Sasha Dijulian is one of the best rock climbers in the world. Before attending Columbia University, she took a year to focus on travelling, climbing, and competing. It seems to have paid off. Not even an Ivy League education can earn you a Red Bull sponsorship.
Maybe you can be like Derek, and turn your gap year into a gap life. Derek dropped out of University of Michigan as a sophomore. Since then, he’s worked as Director of Marketing at Praxis, flown over 70,000 miles on Delta Airlines (visiting Canada, Iceland, Ecuador, Belgium, France, Germany, Czech Republic, and Tokyo, in addition to flying all over the USA), and released an ebook: “How to Get Any Job You Want” with over 1,000 downloads. And that’s the short version.
Here are our top 7 recommended programs to kick off your gap year:
- Praxis: Apprentice full time at successful startup and continue your education experience. You’ll shadow founders and CEOs, complete self-directed projects, receive 1-on-1 professional coaching, and develop transferable skills and experiences that you can take anywhere.
- Make School: a two year college replacement program for founders and developers. Learn industry skills by making and launching your own products!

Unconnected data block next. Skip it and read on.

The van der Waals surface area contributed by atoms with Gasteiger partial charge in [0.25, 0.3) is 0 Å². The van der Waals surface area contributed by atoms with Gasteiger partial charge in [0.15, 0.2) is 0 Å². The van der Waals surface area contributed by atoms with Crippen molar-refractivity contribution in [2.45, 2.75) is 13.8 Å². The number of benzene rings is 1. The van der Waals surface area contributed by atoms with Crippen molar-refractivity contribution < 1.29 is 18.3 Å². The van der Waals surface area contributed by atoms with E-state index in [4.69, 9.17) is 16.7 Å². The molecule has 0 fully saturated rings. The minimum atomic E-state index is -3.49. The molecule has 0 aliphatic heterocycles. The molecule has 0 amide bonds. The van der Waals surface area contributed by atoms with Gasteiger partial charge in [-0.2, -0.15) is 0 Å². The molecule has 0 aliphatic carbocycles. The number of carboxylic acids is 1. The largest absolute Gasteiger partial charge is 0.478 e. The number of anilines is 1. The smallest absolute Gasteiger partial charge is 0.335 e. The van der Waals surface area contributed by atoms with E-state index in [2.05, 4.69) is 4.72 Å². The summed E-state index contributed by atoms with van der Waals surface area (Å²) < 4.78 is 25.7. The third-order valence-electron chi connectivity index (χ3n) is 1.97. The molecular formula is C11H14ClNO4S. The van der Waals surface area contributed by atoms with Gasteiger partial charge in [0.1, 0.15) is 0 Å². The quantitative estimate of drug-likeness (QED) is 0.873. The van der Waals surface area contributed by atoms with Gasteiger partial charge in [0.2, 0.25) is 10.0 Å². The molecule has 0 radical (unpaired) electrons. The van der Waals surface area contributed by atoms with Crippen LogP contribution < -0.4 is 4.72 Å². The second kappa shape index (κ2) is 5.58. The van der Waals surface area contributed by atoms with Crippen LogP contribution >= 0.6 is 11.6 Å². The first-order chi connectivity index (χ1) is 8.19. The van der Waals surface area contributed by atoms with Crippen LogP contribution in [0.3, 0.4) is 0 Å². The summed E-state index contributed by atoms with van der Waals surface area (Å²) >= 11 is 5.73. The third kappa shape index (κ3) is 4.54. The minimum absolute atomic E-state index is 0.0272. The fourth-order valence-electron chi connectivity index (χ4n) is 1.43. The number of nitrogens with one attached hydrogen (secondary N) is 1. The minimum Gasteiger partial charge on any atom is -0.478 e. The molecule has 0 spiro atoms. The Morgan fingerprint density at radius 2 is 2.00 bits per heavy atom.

- Uncollege: helps young people pursue their interests through learning relevant skills and gaining real world experience. Travel, learn, and intern.
- Koch Associate Program: A 10-month program combining full-time work at a Washington, DC, area non-profit organization with professional education.
- Venture for America: a nonprofit program that places our best and brightest at startups in emerging cities, helping build businesses, create jobs, and make an impact.
- Global Vision International: an organization that provides volunteer and internship opportunities in Africa, Asia, Australasia, Europe, Latin America, and North America. GVI has sent more than 25,000 volunteers overseas on programs ranging from construction, to animal care, to education, and beyond with 95% of past volunteers stating they would want to travel again with them again
- Habitat for Humanity: a nonprofit, ecumenical Christian ministry that builds with people in need regardless of race or religion. They have more than 1,400 local affiliates in the U.S. and more than 70 national organizations around the world.
Do you need more help?
Unsure of what to do next? Do you have gap year questions that weren’t answered above? Reach out [firstname.lastname@example.org] and I’ll be glad to help you out. I’ll even send you the How To Take A Gap Year e-book for free!